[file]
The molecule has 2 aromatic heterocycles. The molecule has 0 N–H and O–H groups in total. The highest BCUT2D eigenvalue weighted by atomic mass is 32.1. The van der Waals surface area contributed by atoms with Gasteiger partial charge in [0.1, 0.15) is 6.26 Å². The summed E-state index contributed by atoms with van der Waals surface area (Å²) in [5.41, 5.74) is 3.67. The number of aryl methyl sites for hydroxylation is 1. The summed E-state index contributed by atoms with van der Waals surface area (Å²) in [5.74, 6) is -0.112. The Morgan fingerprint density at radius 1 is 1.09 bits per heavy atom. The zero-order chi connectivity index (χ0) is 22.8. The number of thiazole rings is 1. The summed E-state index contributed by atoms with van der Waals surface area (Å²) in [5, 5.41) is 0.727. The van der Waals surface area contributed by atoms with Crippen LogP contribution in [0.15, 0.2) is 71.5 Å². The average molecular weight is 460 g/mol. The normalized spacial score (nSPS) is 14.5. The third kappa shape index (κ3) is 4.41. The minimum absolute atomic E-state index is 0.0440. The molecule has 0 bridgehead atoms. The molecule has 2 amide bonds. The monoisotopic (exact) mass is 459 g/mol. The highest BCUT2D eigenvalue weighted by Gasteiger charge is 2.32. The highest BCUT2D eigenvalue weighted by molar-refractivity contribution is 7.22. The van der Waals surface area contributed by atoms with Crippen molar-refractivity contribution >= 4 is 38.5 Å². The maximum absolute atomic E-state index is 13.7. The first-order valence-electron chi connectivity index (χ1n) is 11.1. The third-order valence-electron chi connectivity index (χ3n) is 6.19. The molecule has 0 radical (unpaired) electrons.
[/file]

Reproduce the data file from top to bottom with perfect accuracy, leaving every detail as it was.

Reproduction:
The molecule has 2 aromatic heterocycles. The molecule has 0 N–H and O–H groups in total. The highest BCUT2D eigenvalue weighted by atomic mass is 32.1. The van der Waals surface area contributed by atoms with Gasteiger partial charge in [0.1, 0.15) is 6.26 Å². The summed E-state index contributed by atoms with van der Waals surface area (Å²) in [5.41, 5.74) is 3.67. The number of aryl methyl sites for hydroxylation is 1. The summed E-state index contributed by atoms with van der Waals surface area (Å²) in [5.74, 6) is -0.112. The Morgan fingerprint density at radius 1 is 1.09 bits per heavy atom. The zero-order chi connectivity index (χ0) is 22.8. The number of thiazole rings is 1. The summed E-state index contributed by atoms with van der Waals surface area (Å²) in [5, 5.41) is 0.727. The van der Waals surface area contributed by atoms with Crippen LogP contribution in [0.15, 0.2) is 71.5 Å². The average molecular weight is 460 g/mol. The normalized spacial score (nSPS) is 14.5. The third kappa shape index (κ3) is 4.41. The minimum absolute atomic E-state index is 0.0440. The molecule has 0 bridgehead atoms. The molecule has 2 amide bonds. The monoisotopic (exact) mass is 459 g/mol. The highest BCUT2D eigenvalue weighted by Gasteiger charge is 2.32. The highest BCUT2D eigenvalue weighted by molar-refractivity contribution is 7.22. The van der Waals surface area contributed by atoms with Crippen molar-refractivity contribution >= 4 is 38.5 Å². The maximum absolute atomic E-state index is 13.7. The first-order valence-electron chi connectivity index (χ1n) is 11.1. The third-order valence-electron chi connectivity index (χ3n) is 6.19. The molecule has 0 radical (unpaired) electrons.